Northern & Central Midwest

March, 2006
Regional Report

Get Ready to Spray Dormant Oil

When the temperature is above 40 degrees with no chance of freezing or rain for 24 hours, get out the sprayer and spray fruit trees and deciduous trees with dormant oil. Only spray if you've had a problem with aphids, scale, or mites. Avoid spraying on a windy day.

Prune Roses When the Forsythia Blooms

When the forsythia begins to bloom, it's time to prune roses. Prune hybrid tea roses and grandiflora roses back to 12 inches, and prune out any dark or broken canes as well as dead tips. Shrub roses also can be pruned to remove dead wood and to shape the plants.

Spruce Up the Perennial Bed

As the weather warms, pull back mulch from around perennial crowns. Cut back perennials that were left standing for winter interest, and remove dead foliage, being careful not to injure emerging leaves. As the ground warms, have fresh mulch ready to place around the plants to conserve moisture.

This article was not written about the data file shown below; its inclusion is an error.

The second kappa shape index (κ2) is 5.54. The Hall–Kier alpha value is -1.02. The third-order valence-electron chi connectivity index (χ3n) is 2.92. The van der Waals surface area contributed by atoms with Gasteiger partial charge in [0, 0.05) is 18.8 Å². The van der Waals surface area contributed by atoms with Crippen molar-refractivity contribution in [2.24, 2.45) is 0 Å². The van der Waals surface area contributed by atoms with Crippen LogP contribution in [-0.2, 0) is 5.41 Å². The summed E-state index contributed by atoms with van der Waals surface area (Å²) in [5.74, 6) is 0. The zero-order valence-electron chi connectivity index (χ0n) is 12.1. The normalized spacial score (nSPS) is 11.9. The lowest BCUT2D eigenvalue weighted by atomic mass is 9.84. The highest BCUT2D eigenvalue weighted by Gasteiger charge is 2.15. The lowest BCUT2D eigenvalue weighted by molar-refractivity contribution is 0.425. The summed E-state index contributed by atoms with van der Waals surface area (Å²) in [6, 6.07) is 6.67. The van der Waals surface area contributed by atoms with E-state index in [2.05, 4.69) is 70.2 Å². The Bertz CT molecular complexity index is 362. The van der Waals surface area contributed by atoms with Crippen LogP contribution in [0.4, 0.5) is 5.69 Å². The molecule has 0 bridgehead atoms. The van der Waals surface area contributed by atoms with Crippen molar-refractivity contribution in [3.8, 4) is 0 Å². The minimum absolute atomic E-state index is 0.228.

Start Tender Summer Bulbs Indoors

Start caladiums, elephant ears, cannas, tuberous begonias, calla lilies, and peacock orchids indoors in clean potting soil. Water them in lightly and place in a warm spot until growth begins to show. Then move into a sunny window or under lights until the weather warms enough to move them outdoors.

Plant Warm-Season Flower and Vegetable Seeds Indoors

Six to eight weeks before your average last frost date, start seeds of warm-weather annual flowers and vegetables in sterile potting mix and clean pots. Move under lights and transplant once before hardening them off for outdoor transplanting.

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